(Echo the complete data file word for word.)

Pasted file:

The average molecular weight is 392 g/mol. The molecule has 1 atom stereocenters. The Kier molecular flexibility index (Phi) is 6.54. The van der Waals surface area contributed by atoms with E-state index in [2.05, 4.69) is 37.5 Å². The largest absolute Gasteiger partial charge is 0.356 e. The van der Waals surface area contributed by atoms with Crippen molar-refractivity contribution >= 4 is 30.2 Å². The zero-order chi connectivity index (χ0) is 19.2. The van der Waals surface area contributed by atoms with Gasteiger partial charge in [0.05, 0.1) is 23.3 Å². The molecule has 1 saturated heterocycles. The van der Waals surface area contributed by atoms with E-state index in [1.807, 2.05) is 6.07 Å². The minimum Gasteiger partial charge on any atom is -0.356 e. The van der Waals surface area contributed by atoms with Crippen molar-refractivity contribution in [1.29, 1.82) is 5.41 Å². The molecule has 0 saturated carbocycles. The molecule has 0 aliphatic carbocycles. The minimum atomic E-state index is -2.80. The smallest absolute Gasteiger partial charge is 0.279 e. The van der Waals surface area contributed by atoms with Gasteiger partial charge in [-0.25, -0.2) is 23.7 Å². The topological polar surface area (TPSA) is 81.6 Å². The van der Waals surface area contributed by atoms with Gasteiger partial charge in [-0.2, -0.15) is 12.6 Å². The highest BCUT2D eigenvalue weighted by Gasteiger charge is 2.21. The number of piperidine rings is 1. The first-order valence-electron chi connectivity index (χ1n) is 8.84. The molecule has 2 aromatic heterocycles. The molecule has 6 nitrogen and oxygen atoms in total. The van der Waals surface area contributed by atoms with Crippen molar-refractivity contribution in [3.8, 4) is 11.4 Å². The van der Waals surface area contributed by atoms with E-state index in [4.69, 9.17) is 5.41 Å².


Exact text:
The average molecular weight is 392 g/mol. The molecule has 1 atom stereocenters. The Kier molecular flexibility index (Phi) is 6.54. The van der Waals surface area contributed by atoms with E-state index in [2.05, 4.69) is 37.5 Å². The largest absolute Gasteiger partial charge is 0.356 e. The van der Waals surface area contributed by atoms with Crippen molar-refractivity contribution >= 4 is 30.2 Å². The zero-order chi connectivity index (χ0) is 19.2. The van der Waals surface area contributed by atoms with Gasteiger partial charge in [0.05, 0.1) is 23.3 Å². The molecule has 1 saturated heterocycles. The van der Waals surface area contributed by atoms with E-state index in [1.807, 2.05) is 6.07 Å². The minimum Gasteiger partial charge on any atom is -0.356 e. The van der Waals surface area contributed by atoms with Crippen molar-refractivity contribution in [1.29, 1.82) is 5.41 Å². The molecule has 0 saturated carbocycles. The molecule has 0 aliphatic carbocycles. The minimum atomic E-state index is -2.80. The smallest absolute Gasteiger partial charge is 0.279 e. The van der Waals surface area contributed by atoms with Gasteiger partial charge in [-0.25, -0.2) is 23.7 Å². The topological polar surface area (TPSA) is 81.6 Å². The van der Waals surface area contributed by atoms with Gasteiger partial charge in [-0.2, -0.15) is 12.6 Å². The highest BCUT2D eigenvalue weighted by Gasteiger charge is 2.21. The number of piperidine rings is 1. The first-order valence-electron chi connectivity index (χ1n) is 8.84. The molecule has 2 aromatic heterocycles. The molecule has 6 nitrogen and oxygen atoms in total. The van der Waals surface area contributed by atoms with Crippen molar-refractivity contribution in [3.8, 4) is 11.4 Å². The van der Waals surface area contributed by atoms with E-state index in [4.69, 9.17) is 5.41 Å².